Monday, December 05, 2011

NoveList vs Books & Authors

I've written before about the Michigan eLibrary databases, a resource that Michigan residents are extremely lucky to have access to.  A recent contract change removed NoveList from MeL, which outraged many Michigan librarians who had come to know and love it.  I'm not here to talk about the politics of how and which databases are chosen by MeL.  My angle is to look at both NoveList to Gale's Books and Authors database, which is still available in the MeL databases lineup, and see what each has to offer.


1. We subscribe to NoveList Plus, which integrates with our library's online catalog.  Patrons can find a title in NoveList and click a button to see if it is available in the library.

2. Includes description information that explains why a particular book was chosen as a read alike for another.

3. Book discussion guides are available for lots and lots of titles.

4. Has some great reading lists by suggested age level and genre

5. Includes children's and teen books

6. Lots of articles on readers advisory and fiction topics.

7. Pre-made book talks!

8. Very, very easy search interface

9. Includes links to GoodReads reviews for titles.

10. Ability to share titles via Delicious, Facebook, Twitter, and many more places.

Books and Authors

1. Available to all Michigan libraries through a contract with MeL.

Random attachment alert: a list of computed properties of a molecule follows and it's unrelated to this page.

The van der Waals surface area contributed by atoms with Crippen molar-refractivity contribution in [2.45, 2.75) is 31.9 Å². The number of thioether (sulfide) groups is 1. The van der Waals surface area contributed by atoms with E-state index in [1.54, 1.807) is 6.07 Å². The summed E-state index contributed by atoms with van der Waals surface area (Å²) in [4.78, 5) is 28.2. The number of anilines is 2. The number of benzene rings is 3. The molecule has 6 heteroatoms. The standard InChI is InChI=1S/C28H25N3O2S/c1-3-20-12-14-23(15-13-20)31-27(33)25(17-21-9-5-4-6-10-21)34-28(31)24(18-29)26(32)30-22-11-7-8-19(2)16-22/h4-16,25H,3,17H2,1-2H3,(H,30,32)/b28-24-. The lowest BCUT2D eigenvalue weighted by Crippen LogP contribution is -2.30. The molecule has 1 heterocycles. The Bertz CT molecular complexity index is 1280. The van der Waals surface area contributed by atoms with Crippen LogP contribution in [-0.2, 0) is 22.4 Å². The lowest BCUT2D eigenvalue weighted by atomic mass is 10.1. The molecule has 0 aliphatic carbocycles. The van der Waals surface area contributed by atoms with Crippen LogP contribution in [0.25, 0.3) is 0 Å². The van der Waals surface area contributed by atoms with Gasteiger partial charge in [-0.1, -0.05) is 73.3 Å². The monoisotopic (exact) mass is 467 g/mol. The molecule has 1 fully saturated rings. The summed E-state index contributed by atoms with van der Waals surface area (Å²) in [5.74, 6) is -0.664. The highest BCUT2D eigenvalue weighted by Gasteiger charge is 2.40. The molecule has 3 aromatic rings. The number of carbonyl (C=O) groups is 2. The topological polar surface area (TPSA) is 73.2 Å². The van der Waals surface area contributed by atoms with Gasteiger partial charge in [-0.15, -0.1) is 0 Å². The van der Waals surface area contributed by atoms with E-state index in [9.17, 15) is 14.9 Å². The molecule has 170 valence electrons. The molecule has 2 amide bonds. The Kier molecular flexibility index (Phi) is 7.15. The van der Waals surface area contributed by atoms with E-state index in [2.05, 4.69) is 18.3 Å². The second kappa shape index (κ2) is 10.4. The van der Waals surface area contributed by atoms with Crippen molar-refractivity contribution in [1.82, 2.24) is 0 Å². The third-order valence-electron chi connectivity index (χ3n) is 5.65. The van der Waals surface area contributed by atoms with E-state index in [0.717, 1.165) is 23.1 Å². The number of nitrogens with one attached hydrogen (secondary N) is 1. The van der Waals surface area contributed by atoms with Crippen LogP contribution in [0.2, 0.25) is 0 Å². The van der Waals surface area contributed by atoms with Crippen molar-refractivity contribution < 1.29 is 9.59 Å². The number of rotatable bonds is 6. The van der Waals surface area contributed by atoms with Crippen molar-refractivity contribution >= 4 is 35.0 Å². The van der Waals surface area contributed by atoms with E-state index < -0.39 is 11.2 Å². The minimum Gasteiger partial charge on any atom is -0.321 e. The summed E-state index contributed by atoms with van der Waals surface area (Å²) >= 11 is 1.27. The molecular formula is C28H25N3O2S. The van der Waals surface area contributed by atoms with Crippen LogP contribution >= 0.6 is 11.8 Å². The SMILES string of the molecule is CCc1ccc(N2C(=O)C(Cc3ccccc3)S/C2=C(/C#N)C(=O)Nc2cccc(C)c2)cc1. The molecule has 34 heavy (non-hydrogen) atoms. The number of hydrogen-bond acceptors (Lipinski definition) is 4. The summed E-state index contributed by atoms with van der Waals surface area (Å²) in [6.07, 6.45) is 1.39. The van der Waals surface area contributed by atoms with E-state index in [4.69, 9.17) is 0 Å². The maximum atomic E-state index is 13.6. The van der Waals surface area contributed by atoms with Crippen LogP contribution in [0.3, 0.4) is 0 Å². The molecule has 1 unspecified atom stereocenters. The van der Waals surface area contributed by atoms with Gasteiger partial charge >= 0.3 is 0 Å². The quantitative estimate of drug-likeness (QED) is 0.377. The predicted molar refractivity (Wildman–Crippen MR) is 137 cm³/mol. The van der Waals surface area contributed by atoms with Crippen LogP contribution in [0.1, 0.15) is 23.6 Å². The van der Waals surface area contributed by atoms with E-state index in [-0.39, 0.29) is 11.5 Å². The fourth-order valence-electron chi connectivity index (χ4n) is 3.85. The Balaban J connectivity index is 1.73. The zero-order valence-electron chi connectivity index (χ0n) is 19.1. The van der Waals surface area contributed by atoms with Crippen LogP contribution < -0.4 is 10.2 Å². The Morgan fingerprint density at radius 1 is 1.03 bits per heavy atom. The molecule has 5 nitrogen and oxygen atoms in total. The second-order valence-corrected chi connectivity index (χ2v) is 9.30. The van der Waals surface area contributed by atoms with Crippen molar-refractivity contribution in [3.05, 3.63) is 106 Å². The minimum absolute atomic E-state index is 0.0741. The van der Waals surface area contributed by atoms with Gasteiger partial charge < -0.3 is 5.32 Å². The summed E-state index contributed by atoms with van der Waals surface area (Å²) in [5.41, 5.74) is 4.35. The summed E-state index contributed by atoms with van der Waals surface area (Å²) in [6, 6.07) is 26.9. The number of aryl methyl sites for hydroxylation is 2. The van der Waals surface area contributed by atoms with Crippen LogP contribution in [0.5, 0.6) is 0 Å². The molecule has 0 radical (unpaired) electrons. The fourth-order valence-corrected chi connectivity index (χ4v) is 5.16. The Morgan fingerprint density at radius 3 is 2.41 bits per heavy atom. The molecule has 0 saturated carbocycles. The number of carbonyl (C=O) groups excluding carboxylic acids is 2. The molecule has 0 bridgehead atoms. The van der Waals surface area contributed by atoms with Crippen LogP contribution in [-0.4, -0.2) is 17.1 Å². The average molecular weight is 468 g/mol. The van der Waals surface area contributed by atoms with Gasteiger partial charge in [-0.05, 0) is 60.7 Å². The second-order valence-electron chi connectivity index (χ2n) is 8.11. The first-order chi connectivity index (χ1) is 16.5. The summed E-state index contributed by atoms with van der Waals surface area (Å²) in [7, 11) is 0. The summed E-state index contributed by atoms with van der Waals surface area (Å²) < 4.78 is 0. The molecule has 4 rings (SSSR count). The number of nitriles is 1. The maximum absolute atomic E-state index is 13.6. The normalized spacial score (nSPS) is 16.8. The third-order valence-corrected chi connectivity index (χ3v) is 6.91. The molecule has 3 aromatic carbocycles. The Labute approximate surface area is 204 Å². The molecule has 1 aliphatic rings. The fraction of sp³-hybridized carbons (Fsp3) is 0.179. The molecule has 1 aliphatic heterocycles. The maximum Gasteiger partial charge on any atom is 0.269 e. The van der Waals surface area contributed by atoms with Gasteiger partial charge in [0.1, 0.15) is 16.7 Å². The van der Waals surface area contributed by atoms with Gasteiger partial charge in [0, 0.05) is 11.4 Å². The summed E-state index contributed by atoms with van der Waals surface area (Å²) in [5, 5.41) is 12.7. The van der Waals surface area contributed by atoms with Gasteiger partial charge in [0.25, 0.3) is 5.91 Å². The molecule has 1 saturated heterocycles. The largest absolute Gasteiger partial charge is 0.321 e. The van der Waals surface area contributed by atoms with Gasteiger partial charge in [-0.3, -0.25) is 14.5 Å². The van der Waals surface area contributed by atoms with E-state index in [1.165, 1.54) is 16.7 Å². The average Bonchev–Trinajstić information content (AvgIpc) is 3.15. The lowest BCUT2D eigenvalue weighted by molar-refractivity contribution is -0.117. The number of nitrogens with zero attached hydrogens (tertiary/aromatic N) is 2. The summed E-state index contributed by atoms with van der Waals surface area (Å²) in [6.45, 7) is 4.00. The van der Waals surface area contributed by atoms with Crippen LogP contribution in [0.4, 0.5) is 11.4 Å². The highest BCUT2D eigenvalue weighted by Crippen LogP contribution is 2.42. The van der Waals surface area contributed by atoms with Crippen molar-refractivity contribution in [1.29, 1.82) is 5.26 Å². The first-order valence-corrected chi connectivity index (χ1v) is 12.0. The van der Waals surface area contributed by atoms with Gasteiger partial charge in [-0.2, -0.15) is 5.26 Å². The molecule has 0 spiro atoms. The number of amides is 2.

2. Very, very easy to browse genres.  Just click through from the database homepage!

3. Finding read alikes is also easy.  Once you choose a title, you can click through to lists of titles by the same genre, subject, and setting.  There's an easy "Read Alike Wizard," too.

4. Expert Picks lists, like "15 Memorable Apocalyptic Novels."

5. Lots of ways to keep your own lists, from "My Author lists" to "My Book Lists" to "My Ratings and Reviews."

6. Non-fiction lists and read alikes are included.  This is big.  If NoveList includes non-fiction, I couldn't find it.  Of course, NoveList has "novel" in its title, so maybe they just don't want to go toward non-fiction.

7. Ability to share titles via Delicious, Digg, and a few other sites.  Not as many places as NoveList.

8. Very browsable format.  NoveList feels like a database.  Books and Authors feels more like a web site.

9. Very easy to find award winners, bestsellers, and newly published titles from the home page.

10. Has a "Meet the Editors" link where you can see who did the work.  I couldn't find this on NoveList.  I guess NoveList staff does the work of selecting and writing, whereas Books and Authors contracts outsiders.

The verdict?  Which is my favorite?  Tough call.  I like them for different reasons.  Since I don't currently have to give one up, I don't have to choose.  Maybe that's a cop-out, but it's my answer.  I use them both and I like them both.  I'm glad that MeL still has a readers advisory database in their line-up, and I hope that library staff and patrons are giving Books and Authors a fair try.  I also hope that those who could afford to keep NoveList around did so.

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